EMILI: Early Medieval Irish Latinate Inscriptions

GAL-003. Templebrecan 3: Cross Slab

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Description: National Monuments Service Record Number: GA110-023025-. A large cross slab, presumably of local limestone (Higgins 1987, 368), w: 0.85 x h: 1.93 (Converted from Petrie 1878). This stone is lost but, based on the illustrations of Petrie (1878, Plate XIII), Higgins (1987, 368) describes `a rather elaborate cross of Latin form. The cross itself is ringed and has a three-line shaft and two single-line arms each of which terminates in a ringed cross. The upper arms have an encircled Greek cross. The form of the terminal at the top of the cross is unknown as the slab is damaged in this area. The shaft rises from a trapezoidal, two-line case, the bottom of which is missing due to damage. The junction of the arms and shaft has a central roundel intersected by the transom of the cross, surrounded by a concentric annular ring deriving from the shaft of the cross'.
Text: The inscription is described as having been incised horizontally across the shaft in two lines (Waddell 1973, 23, no. 16).
Letters: Macalister (1949, 6) and Higgins (1987, 368) express doubts about the accuracy of Petrie's drawing and note that the letter forms seem to be 'too stylized' to allow much to be said other than that it is in half-uncial.

Date: Unknown.

Findspot: Discovered in the early 1800s (drawn by Petrie in 1822) at this site but already lost by 1878 (Waddell 1973, 23, no. 16). The site is a monastic complex known as na Seacht Teampaill/the Seven Churches, including Teampall Bhreacáin/Temple Brecan (GA110-010001-) and a number of associated domestic buildings (GA110-010006- to GA110-010013-), four leachtaí (GA110-023001- to GA110-023003- and GA110-023009-) and numerous cross slabs (GA110-023010- and GA110-023013- to GA110-023024-) (Archaeology.ie; Waddell 1973, 5-27; Monasticon Hibernicum Database).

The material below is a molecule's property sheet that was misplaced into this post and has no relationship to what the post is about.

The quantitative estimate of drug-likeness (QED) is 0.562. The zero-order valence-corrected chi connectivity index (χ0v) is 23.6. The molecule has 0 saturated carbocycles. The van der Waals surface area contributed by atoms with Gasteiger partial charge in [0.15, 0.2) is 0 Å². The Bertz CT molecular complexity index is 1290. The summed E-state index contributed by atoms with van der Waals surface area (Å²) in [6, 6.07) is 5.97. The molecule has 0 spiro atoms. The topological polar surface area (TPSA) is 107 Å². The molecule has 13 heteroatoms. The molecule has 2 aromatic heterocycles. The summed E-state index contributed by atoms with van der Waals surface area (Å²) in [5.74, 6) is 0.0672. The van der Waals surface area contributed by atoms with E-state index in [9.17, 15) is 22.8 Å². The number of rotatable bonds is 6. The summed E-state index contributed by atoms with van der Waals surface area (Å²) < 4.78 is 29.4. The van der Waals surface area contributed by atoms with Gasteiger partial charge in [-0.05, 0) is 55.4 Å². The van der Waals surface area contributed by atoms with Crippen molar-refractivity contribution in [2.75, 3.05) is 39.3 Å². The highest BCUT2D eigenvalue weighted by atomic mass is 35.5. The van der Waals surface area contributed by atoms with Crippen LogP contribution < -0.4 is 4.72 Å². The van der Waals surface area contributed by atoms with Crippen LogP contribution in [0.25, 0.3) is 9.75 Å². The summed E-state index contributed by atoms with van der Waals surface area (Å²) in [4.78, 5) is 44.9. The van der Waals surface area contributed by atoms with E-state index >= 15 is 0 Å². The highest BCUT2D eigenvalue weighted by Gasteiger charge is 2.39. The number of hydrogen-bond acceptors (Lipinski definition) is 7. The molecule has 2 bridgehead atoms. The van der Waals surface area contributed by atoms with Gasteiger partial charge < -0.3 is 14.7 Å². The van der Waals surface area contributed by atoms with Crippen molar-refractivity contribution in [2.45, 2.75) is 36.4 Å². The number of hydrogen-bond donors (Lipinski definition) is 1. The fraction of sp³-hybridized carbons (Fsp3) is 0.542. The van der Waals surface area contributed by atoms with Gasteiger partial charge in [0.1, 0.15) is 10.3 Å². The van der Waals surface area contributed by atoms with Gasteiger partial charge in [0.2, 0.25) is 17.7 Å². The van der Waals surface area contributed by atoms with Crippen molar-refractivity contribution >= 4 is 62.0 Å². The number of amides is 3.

Original location: Templebrecan (Teampall Bhreacáin), in the townland of Onaght (Eoghanacht), Inishmore (Árainn), Co. Galway, 53.145938, -9.777483.

Last recorded location: Lost





1: Read by Higgins (1987, 368-9) as OR(OIT) AR TIGERNAC[H].


A prayer for Tigernach


As the stone is unfortunately lost and, as far as I am aware, the only illustration is by Petrie, it would appear that Macalister's reading (with do) is more accurate than that of Higgins' (with ar). Higgins does, however, correctly point out that there is no abbreviation stroke over the OR (usually for oróit) in Petrie's illustration. The word oróit 'prayer' is most commonly followed by the preposition do 'for'. However, a variant formula using the preposition ar 'on behalf of' is sometimes found. As noted by Okasha and Forsyth (2001, 28), Macalister (1949) listed examples of this variant from all over Ireland, even alongside the more usual do formula, suggesting that the variation is unlikely to be dialectal. It is worth noting that this variant with ar is actually more common so far (April 2022 with 30 inscriptions mainly from Ulster and Connacht) in the EMILI corpus. In fact, if this inscription did contain do rather than ar, it would stand out as unique at Templebrecan where all other examples of the oróit formula (4 in total) have ar.

Bibliography: Higgins 1987, vol. 2, 368-9, no.90 ; Macalister 1949, 6, no.533 ; Petrie 1878, vol. 2, 20-1, Plate XIII ; Waddell 1973, 5-27
Text constituted from:



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